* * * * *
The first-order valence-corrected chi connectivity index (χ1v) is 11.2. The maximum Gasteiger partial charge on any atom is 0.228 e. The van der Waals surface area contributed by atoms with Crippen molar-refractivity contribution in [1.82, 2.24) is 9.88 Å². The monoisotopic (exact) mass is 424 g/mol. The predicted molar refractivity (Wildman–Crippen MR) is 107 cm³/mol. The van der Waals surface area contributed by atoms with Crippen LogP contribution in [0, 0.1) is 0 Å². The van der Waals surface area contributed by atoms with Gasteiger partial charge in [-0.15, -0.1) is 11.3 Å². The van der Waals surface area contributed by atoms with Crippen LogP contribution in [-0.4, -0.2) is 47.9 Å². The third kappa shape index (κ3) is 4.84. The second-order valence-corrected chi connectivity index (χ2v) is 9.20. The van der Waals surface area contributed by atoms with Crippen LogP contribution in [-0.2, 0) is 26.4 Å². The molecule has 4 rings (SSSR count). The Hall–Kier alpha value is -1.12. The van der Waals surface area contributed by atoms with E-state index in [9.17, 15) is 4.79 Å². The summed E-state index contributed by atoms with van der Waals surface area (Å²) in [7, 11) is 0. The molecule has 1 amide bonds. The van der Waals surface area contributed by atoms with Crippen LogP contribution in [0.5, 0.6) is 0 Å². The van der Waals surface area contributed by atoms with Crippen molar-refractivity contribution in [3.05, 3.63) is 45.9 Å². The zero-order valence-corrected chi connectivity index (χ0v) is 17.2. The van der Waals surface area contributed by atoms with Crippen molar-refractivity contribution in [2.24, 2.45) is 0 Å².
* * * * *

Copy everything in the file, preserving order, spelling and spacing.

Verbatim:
The first-order valence-corrected chi connectivity index (χ1v) is 11.2. The maximum Gasteiger partial charge on any atom is 0.228 e. The van der Waals surface area contributed by atoms with Crippen molar-refractivity contribution in [1.82, 2.24) is 9.88 Å². The monoisotopic (exact) mass is 424 g/mol. The predicted molar refractivity (Wildman–Crippen MR) is 107 cm³/mol. The van der Waals surface area contributed by atoms with Crippen LogP contribution in [0, 0.1) is 0 Å². The van der Waals surface area contributed by atoms with Gasteiger partial charge in [-0.15, -0.1) is 11.3 Å². The van der Waals surface area contributed by atoms with Crippen LogP contribution in [-0.4, -0.2) is 47.9 Å². The third kappa shape index (κ3) is 4.84. The second-order valence-corrected chi connectivity index (χ2v) is 9.20. The van der Waals surface area contributed by atoms with Crippen LogP contribution in [-0.2, 0) is 26.4 Å². The molecule has 4 rings (SSSR count). The Hall–Kier alpha value is -1.12. The van der Waals surface area contributed by atoms with E-state index in [9.17, 15) is 4.79 Å². The summed E-state index contributed by atoms with van der Waals surface area (Å²) in [7, 11) is 0. The molecule has 1 amide bonds. The van der Waals surface area contributed by atoms with Crippen LogP contribution in [0.5, 0.6) is 0 Å². The van der Waals surface area contributed by atoms with Crippen molar-refractivity contribution in [3.05, 3.63) is 45.9 Å². The zero-order valence-corrected chi connectivity index (χ0v) is 17.2. The van der Waals surface area contributed by atoms with Crippen molar-refractivity contribution in [2.24, 2.45) is 0 Å².